Tēnā koutou katoa.
I was prompted recently to comment on the issue of equity for Māori, particularly as it relates to accessing opportunities and resources.
In the mid-1990s, I managed the Asset Management Policy Branch for Te Puni Kokiri in Wellington.
The role of this unit was to provide lead policy advice to Government on economic development issues for Māori.
It was clear at the time that if Māori were to participate effectively in the economy, they needed additional support to create an equitable position in the marketplace.
A policy paper under the heading "pre-commercial facilitation" and championed by the then Minister for Māori Development Tau Henare, was submitted to the cabinet which, at that time, was headed by Prime Minister Jim Bolger.
Treasury did not support the paper, citing Government interference with market forces. Tau was at his best and slammed Treasury on its position and the case was won.
The term pre-commercial facilitation became a common catch-cry and a rallying point to raise Māori capacity and to equalise Māori opportunity in the marketplace.
That was more than 20 years ago so has the situation improved? Have we closed the equity gap?
In the economic development space, there has been an improvement and the playing field has started to level.
Māori business is now seen as essential to our national economy.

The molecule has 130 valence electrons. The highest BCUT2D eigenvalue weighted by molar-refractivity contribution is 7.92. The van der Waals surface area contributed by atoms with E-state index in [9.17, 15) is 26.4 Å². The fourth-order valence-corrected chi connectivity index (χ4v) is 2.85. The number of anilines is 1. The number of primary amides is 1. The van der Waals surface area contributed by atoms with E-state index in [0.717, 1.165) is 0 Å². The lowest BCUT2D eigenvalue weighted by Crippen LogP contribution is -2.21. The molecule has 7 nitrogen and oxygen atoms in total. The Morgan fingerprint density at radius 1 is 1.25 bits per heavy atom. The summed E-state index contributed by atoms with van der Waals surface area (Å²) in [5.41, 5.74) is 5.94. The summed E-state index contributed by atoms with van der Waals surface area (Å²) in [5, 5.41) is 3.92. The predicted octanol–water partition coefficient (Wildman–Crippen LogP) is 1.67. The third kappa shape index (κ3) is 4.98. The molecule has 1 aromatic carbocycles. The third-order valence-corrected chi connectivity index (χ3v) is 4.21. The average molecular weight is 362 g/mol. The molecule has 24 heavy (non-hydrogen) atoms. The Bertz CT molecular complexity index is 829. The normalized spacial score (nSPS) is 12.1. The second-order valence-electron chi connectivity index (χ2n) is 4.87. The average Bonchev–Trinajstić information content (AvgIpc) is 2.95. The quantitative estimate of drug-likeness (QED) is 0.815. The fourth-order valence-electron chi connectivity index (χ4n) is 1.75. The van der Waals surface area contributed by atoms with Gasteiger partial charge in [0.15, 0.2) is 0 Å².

This is probably due more to Treaty settlements than the pre-commercial facilitation policy but if nothing else, the policy did raise awareness.
Has this awareness and improvement in equity spread across other sectors of Māori society?
The social deprivation statistics would suggest not.
I would argue at the core of this is inequity – the inability of Māori to access a fair share of resources and the inability of the system to respond effectively to this disparity.
Perhaps a "pre-commercial" type facilitation is required – supporting Māori to build capacity to participate fairly in the social marketplace.
Take housing for example. How many of our people have the capacity to rent homes let alone own them? When Kiwibuild gets into full production how are these houses going to be allocated both for rental and purchase?
Our people will need to be camera ready with the capacity to engage and to be at the front of the queue.
As it stands they are likely to be at the back and this is just one example of many where inequity is an issue and the consequential capacity to engage in opportunities and access to resources is limited.
Te Taru is a director for the new iwi-led tourism venture Kahukiwi Experiences, announced in Saturday's Rotorua Daily Post.
Te Taru is from Te Arawa, Tainui and Ngāti Porou descent and is the chairman of Te Tatau o Te Arawa, Rotorua Lakes Council partnership. His website is http://tetaruwhite.com